A Travellerspoint blog

Playing Tour Guide, and Getting A Set of New Eyes

How showing around visitors lets me see more of my city, and even see the familiar bits with new eyes

rain 19 °C

I have two sisters, and they recently came to visit me in London, spending 8 days in England. They spent a few days staying at my flat, before moving to a hotel on the Southbank for a more central experience of London.

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The great thing about having visitors is that I wind up doing things I haven't yet had a chance to do. For me, this was an opportunity to final get up on the London Eye, the massive wheel across from the Houses of Parliament.

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Visitors also provide a chance to see and do thing I wouldn't normally do myself, even with my local friends. I went out to see David Tennant in Much Ado About Nothing, toured the Victoria and Albert Museum and even had afternoon tea at Kensington Palace.

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More importantly, though, it reminds me that my life in London isn't just life, it is an experience. Much as I talked about in a previous blog, sometimes it is easy to get yourself into a routine. Work has been very busy lately, and many days I am tired and just want to get home and relax.

Having visitors, especially new ones to the city, is a great way to see things that you take for granted every day in a new light. One day, we were sitting in my front room, and my sister was staring out the window. "My God," she said. "Look at that view. What an amazing view!"

I looked out the window, and saw the set of buildings which used to be a school and is now high-end flats and offices spaces for creative industries, backed by a grey, cloudy sky.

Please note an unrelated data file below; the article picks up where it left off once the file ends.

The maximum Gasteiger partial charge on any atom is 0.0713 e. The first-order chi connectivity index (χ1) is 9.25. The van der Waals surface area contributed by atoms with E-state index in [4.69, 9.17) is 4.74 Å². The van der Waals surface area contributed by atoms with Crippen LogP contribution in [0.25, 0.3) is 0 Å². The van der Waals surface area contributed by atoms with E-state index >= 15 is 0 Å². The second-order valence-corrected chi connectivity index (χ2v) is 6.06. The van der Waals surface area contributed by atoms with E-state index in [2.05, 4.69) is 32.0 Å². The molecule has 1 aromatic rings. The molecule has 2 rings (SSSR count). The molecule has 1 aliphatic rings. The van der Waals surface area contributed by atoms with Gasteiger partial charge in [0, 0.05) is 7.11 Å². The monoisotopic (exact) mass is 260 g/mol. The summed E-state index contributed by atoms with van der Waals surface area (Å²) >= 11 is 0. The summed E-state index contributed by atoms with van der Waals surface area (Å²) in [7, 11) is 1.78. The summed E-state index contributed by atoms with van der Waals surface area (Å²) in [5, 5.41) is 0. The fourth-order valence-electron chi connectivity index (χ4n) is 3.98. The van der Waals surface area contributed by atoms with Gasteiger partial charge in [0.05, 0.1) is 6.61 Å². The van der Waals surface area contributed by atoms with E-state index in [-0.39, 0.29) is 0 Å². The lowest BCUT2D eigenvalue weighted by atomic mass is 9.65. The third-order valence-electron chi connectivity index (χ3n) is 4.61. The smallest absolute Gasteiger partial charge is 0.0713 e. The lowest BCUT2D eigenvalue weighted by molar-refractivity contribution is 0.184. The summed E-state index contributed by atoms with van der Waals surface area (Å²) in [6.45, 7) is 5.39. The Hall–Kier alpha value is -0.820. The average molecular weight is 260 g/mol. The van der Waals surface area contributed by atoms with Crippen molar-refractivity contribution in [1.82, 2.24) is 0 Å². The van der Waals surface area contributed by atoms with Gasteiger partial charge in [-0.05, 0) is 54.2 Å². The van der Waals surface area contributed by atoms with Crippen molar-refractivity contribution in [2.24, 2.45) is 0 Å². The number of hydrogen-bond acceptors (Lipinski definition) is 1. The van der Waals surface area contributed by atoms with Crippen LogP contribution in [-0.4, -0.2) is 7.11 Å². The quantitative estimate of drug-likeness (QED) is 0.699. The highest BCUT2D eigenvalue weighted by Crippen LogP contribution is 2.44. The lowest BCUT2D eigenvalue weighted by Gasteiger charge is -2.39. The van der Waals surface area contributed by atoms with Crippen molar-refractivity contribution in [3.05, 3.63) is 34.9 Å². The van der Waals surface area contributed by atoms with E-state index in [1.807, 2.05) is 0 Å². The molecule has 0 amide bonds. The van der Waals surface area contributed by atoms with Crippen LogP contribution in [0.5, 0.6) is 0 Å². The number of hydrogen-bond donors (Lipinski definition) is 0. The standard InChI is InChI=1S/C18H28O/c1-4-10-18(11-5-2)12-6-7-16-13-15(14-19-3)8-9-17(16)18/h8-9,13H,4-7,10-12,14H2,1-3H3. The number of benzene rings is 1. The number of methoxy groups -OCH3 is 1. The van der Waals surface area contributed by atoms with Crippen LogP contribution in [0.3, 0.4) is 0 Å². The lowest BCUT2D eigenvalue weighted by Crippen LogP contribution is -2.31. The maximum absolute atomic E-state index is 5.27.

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"Umm, it's not exactly overlooking St. Paul's Cathedral," I said.

"No, but it is so much different than what you would see at home," my sister said.

I am not sure if the view of my window is really amazing, but it is different than the view I had out of my apartment in Toronto, and I do live on a street of Victorian row houses which you don't get back in North America. So, I looked out the view again, through the eyes of someone who had never been here, and realised it is pretty special, because it is so different than what they might see elsewhere. It's just my everyday view, and the kind of view that people might have all over London, but it is a view of London.

It was a great reminder that I shouldn't take my local commute, or the view out my window for granted. It may be every day to me at this point in my life, but it certainly isn't every day of my life so far. It is my a special experience living abroad, and I can't forgot that.

Now, when I look out my window, thanks to seeing it through my sister's eyes, I can remind myself that it is the view of an experience I am living, and that is pretty special.

Posted by GregW 06:56 Archived in England Tagged migration_experiences

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